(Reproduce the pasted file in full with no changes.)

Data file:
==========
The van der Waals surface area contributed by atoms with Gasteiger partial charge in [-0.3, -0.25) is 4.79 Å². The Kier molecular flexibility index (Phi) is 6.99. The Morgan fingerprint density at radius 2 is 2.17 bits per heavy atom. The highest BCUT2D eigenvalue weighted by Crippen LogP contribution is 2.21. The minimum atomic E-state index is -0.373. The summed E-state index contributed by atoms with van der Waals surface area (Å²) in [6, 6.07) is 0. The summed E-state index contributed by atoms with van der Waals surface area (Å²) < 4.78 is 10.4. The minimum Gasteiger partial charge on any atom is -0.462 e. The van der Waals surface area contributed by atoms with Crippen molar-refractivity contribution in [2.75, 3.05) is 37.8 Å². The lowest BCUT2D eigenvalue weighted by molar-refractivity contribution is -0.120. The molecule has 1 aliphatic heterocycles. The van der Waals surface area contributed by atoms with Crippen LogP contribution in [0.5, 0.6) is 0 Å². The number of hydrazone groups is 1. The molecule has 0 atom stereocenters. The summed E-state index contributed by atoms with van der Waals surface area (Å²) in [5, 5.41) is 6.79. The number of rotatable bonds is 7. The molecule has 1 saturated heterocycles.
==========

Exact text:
The van der Waals surface area contributed by atoms with Gasteiger partial charge in [-0.3, -0.25) is 4.79 Å². The Kier molecular flexibility index (Phi) is 6.99. The Morgan fingerprint density at radius 2 is 2.17 bits per heavy atom. The highest BCUT2D eigenvalue weighted by Crippen LogP contribution is 2.21. The minimum atomic E-state index is -0.373. The summed E-state index contributed by atoms with van der Waals surface area (Å²) in [6, 6.07) is 0. The summed E-state index contributed by atoms with van der Waals surface area (Å²) < 4.78 is 10.4. The minimum Gasteiger partial charge on any atom is -0.462 e. The van der Waals surface area contributed by atoms with Crippen molar-refractivity contribution in [2.75, 3.05) is 37.8 Å². The lowest BCUT2D eigenvalue weighted by molar-refractivity contribution is -0.120. The molecule has 1 aliphatic heterocycles. The van der Waals surface area contributed by atoms with Crippen LogP contribution in [0.5, 0.6) is 0 Å². The number of hydrazone groups is 1. The molecule has 0 atom stereocenters. The summed E-state index contributed by atoms with van der Waals surface area (Å²) in [5, 5.41) is 6.79. The number of rotatable bonds is 7. The molecule has 1 saturated heterocycles.